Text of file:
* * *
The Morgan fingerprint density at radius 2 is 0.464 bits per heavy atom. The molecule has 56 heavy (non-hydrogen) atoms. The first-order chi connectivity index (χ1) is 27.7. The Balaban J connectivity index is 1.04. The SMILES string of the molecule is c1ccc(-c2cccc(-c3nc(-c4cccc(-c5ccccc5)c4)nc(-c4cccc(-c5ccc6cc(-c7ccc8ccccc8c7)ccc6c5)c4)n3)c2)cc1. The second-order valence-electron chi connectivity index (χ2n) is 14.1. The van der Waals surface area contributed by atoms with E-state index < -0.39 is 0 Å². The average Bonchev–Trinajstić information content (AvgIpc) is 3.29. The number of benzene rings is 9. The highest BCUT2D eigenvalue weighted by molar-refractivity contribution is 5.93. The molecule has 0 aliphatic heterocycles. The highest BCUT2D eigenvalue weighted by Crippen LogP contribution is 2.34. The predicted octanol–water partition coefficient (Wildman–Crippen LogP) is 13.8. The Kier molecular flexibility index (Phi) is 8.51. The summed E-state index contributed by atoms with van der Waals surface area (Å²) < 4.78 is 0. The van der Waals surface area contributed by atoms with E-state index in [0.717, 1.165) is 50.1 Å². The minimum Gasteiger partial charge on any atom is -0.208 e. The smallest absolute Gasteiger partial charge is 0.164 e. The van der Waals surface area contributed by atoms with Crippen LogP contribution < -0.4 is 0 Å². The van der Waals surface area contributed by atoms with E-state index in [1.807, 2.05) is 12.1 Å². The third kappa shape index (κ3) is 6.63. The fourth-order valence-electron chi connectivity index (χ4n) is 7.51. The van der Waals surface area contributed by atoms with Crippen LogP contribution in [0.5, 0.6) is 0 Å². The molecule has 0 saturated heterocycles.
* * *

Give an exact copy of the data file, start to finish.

The Morgan fingerprint density at radius 2 is 0.464 bits per heavy atom. The molecule has 56 heavy (non-hydrogen) atoms. The first-order chi connectivity index (χ1) is 27.7. The Balaban J connectivity index is 1.04. The SMILES string of the molecule is c1ccc(-c2cccc(-c3nc(-c4cccc(-c5ccccc5)c4)nc(-c4cccc(-c5ccc6cc(-c7ccc8ccccc8c7)ccc6c5)c4)n3)c2)cc1. The second-order valence-electron chi connectivity index (χ2n) is 14.1. The van der Waals surface area contributed by atoms with E-state index < -0.39 is 0 Å². The average Bonchev–Trinajstić information content (AvgIpc) is 3.29. The number of benzene rings is 9. The highest BCUT2D eigenvalue weighted by molar-refractivity contribution is 5.93. The molecule has 0 aliphatic heterocycles. The highest BCUT2D eigenvalue weighted by Crippen LogP contribution is 2.34. The predicted octanol–water partition coefficient (Wildman–Crippen LogP) is 13.8. The Kier molecular flexibility index (Phi) is 8.51. The summed E-state index contributed by atoms with van der Waals surface area (Å²) < 4.78 is 0. The van der Waals surface area contributed by atoms with E-state index in [0.717, 1.165) is 50.1 Å². The minimum Gasteiger partial charge on any atom is -0.208 e. The smallest absolute Gasteiger partial charge is 0.164 e. The van der Waals surface area contributed by atoms with Crippen LogP contribution < -0.4 is 0 Å². The van der Waals surface area contributed by atoms with E-state index in [1.807, 2.05) is 12.1 Å². The third kappa shape index (κ3) is 6.63. The fourth-order valence-electron chi connectivity index (χ4n) is 7.51. The van der Waals surface area contributed by atoms with Crippen LogP contribution in [0.5, 0.6) is 0 Å². The molecule has 0 saturated heterocycles.